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The Easiest Way to Sell Magic Cards? — Card Conduit Review


Card Conduit is a new service from the folks over at Cardhoarder for selling your Magic: the Gathering cards. The idea of the service is pretty simple: if you have a bunch of Magic cards to sell, then rather than spending the time and effort of sorting, buylisting, and shipping your cards to a bunch of different vendors, you can just send your cards to Card Conduit, and it'll do all of the sorting, buylisting (to the best vendors), and shipping (apart from the initial shipment to get your cards to Card Conduit) for you; take a fee for its services; and send the rest of the proceeds to you once your order has been processed. Basically, you pay Card Conduit for its time, and you save yourself the time and effort that goes into sorting, buylisting, and shipping your cards.

As a disclaimer, Card Conduit sponsors the MTGGoldfish Podcast but didn't pay us to write this review. This contains our honest opinion, and we've included actual order data for you to draw your own conclusions. If you do use our links or coupon code to use Card Conduit, we do receive a small kickback. We also received anonymized order data from Card Conduit of actual collections, which we used to numerically analyze whether the service is worth it. You can find the data at the end of the article.

How Much Does It Cost?

Of course, the value of this service depends on the service fee. So, how much does Card Conduit charge for that box of cards you send? The fee is 10% of the final value of your shipment plus $0.03 per card. The 10% fee is pretty straightforward: if your order is worth $100, Card Conduit keeps $10. If it's worth $1,000, it keeps $100. While this might sound like a lot, it's roughly in line with selling your cards on places like eBay or TCGplayer, where you'll end up paying fees in the 10% to 15% range (plus shipping) toward the platform and payment processing. On the other hand, the $0.03 per card complicates the math a bit, but we'll tackle this in a minute.

How Much Will You Get for Your Cards?

First and foremost, it's important to realize what Card Conduit does with your cards: it sells them to several different buylists optimizing for price and sends you the proceeds minus its fees. This means if you are a heavy trader or have another way to sell your cards for more than buylist prices, Card Conduit probably isn't for you. However, this isn't the case for most people, and buylisting is a lot better than people give it credit for, as I outlined in Selling Cards: eBay vs. TCGPlayer vs. Buylists.

With Card Conduit, for non-bulk cards, you'll get the best buylist price available minus 10% minus $0.03. Looking at the data from some completed orders on Card Conduit, you'll see that for near-mint non-bulk cards, you'll often end up getting roughly ~85% of TCGplayer low prices for your order if your cards are near mint. The commission fees to Card Conduit are roughly the same as the marketplace fees on eBay and TCGplayer (for non-bulk cards), so it's as if you're selling your cards for close to TCGplayer low.

One of the challenges of selling cards to buylists is that vendors have different practices for dealing with played cards. Basically, all vendors will dock the price of your card a bit if it's lightly played, and a lot of its moderately or heavily played, but this is something you'll deal with with any buylist order, not just with Card Conduit, so the played card issue isn't really a point in favor or against Card Conduit itself; rather, it's something to keep in mind about buylisting in general. If you send Card Conduit (or a buylist directly) a bunch of beat up cards, you're not going to get full price or anything close to TCGplayer low because of the condition of the cards.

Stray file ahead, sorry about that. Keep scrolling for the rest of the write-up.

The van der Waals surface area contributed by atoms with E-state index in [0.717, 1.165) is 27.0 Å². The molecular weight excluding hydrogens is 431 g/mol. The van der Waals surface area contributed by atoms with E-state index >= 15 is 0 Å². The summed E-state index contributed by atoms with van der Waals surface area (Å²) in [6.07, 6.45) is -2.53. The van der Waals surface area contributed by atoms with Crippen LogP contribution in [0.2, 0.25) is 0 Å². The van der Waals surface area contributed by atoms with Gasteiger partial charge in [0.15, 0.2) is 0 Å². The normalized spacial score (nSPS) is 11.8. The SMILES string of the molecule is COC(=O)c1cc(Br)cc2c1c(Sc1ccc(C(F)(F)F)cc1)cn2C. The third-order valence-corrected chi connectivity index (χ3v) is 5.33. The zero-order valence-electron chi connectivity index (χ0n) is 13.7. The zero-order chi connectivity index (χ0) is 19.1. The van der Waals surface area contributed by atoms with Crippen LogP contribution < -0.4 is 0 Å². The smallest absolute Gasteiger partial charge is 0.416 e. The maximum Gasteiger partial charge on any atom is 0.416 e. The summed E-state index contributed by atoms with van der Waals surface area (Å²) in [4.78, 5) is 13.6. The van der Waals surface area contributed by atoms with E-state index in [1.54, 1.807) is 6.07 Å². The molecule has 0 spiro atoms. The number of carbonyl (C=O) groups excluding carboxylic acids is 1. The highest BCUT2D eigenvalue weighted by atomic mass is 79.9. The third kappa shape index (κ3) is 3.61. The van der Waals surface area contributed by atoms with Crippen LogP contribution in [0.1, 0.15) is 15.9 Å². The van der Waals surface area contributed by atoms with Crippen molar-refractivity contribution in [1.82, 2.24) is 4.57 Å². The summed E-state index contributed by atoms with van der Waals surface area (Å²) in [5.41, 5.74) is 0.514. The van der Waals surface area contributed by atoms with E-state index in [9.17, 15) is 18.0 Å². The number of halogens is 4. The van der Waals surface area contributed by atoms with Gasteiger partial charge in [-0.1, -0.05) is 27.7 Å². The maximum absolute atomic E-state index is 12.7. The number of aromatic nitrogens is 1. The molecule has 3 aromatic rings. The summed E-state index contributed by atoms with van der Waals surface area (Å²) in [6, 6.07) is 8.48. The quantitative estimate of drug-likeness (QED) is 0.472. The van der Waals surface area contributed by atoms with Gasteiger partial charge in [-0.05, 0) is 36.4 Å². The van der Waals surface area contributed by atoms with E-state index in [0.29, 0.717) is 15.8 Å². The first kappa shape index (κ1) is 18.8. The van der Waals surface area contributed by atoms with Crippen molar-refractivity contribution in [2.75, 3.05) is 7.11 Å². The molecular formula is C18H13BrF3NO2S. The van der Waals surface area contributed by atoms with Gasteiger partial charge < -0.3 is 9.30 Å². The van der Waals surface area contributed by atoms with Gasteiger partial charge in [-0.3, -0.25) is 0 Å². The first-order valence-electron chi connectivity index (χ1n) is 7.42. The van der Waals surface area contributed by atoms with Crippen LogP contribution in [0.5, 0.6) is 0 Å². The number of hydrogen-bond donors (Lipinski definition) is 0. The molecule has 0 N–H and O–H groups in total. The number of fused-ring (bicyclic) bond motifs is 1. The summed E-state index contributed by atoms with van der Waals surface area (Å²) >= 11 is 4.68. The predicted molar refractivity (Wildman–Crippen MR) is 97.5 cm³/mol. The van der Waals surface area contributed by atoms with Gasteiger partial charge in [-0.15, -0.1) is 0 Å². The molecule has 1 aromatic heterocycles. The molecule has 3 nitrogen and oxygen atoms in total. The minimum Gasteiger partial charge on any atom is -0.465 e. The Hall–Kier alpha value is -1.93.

For bulk cards (which is defined as cards that sell for less than $0.10 to buylists), here's a chart showing their value:

Card Value
Common $0.00
Uncommon $0.002
Rare $0.03
Basic Land $0.005
Foil Common $0.03
Foil Uncommon $0.03
Foil Rare $0.05
Foil Mythic $0.13
Foil Basic Land $0.10

The pricing of bulk cards is where the $0.03 fee per card ends up being very important. If you send in 100 rares that are all worth at least a few dollars, the $0.03-per-card fee is fairly meaningless ($3 total). On the other hand, if you send in a massive order of random and mostly bulk commons and uncommons, $0.03 adds up, especially since most of those cards will have very little (or even literally zero) value.

As you can see in the pricing chart, every bulk common, uncommon, and basic land you send to Card Conduit will actually reduce the total value of your order (you're paying $0.03 to send it in and getting back—at best—$0.005), while bulk rares, foil commons, and foil uncommons break even (you pay $0.03 and get back $0.03). The $0.03-per-card fee combined with the bulk prices means that you probably shouldn't just load up a flat rate box with 5,000 random draft-chaff uncommons and send them to Card Conduit—you won't make any money. Card Conduit mitigates this issue by having an option to exclude bulk cards (commons, uncommons, and basic lands), which avoids the $0.03 fee for those cards. If you choose to exclude bulk, Card Conduit will still do a general sweep through your bulk cards for anything high end that might be mixed in with the bulk, but it won't sort and catalog every single bulk card (or charge you the $0.03 fee for those cards). If you choose this option, the unsellable bulk cards will be donated to charity.